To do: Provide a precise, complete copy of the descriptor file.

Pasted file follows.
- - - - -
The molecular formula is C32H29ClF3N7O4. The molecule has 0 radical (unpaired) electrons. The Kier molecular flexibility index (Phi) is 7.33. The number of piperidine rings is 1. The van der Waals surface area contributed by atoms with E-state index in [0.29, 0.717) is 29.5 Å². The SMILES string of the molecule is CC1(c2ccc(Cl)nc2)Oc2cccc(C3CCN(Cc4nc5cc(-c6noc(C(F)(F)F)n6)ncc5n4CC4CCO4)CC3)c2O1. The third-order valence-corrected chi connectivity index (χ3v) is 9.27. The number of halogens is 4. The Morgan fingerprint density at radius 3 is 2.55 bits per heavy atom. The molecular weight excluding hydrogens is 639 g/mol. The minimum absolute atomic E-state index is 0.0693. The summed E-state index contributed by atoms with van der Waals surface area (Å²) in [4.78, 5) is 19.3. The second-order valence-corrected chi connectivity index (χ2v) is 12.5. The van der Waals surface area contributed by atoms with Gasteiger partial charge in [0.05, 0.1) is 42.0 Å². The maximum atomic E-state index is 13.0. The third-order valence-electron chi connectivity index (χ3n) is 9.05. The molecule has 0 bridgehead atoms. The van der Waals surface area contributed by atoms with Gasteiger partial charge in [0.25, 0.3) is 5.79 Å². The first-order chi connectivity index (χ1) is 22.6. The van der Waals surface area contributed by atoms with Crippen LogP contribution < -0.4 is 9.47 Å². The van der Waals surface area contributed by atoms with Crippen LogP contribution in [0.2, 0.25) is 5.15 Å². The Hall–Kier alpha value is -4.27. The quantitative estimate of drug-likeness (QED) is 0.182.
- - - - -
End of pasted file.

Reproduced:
The molecular formula is C32H29ClF3N7O4. The molecule has 0 radical (unpaired) electrons. The Kier molecular flexibility index (Phi) is 7.33. The number of piperidine rings is 1. The van der Waals surface area contributed by atoms with E-state index in [0.29, 0.717) is 29.5 Å². The SMILES string of the molecule is CC1(c2ccc(Cl)nc2)Oc2cccc(C3CCN(Cc4nc5cc(-c6noc(C(F)(F)F)n6)ncc5n4CC4CCO4)CC3)c2O1. The third-order valence-corrected chi connectivity index (χ3v) is 9.27. The number of halogens is 4. The Morgan fingerprint density at radius 3 is 2.55 bits per heavy atom. The molecular weight excluding hydrogens is 639 g/mol. The minimum absolute atomic E-state index is 0.0693. The summed E-state index contributed by atoms with van der Waals surface area (Å²) in [4.78, 5) is 19.3. The second-order valence-corrected chi connectivity index (χ2v) is 12.5. The van der Waals surface area contributed by atoms with Gasteiger partial charge in [0.05, 0.1) is 42.0 Å². The maximum atomic E-state index is 13.0. The third-order valence-electron chi connectivity index (χ3n) is 9.05. The molecule has 0 bridgehead atoms. The van der Waals surface area contributed by atoms with Gasteiger partial charge in [0.25, 0.3) is 5.79 Å². The first-order chi connectivity index (χ1) is 22.6. The van der Waals surface area contributed by atoms with Crippen LogP contribution < -0.4 is 9.47 Å². The van der Waals surface area contributed by atoms with Crippen LogP contribution in [0.2, 0.25) is 5.15 Å². The Hall–Kier alpha value is -4.27. The quantitative estimate of drug-likeness (QED) is 0.182.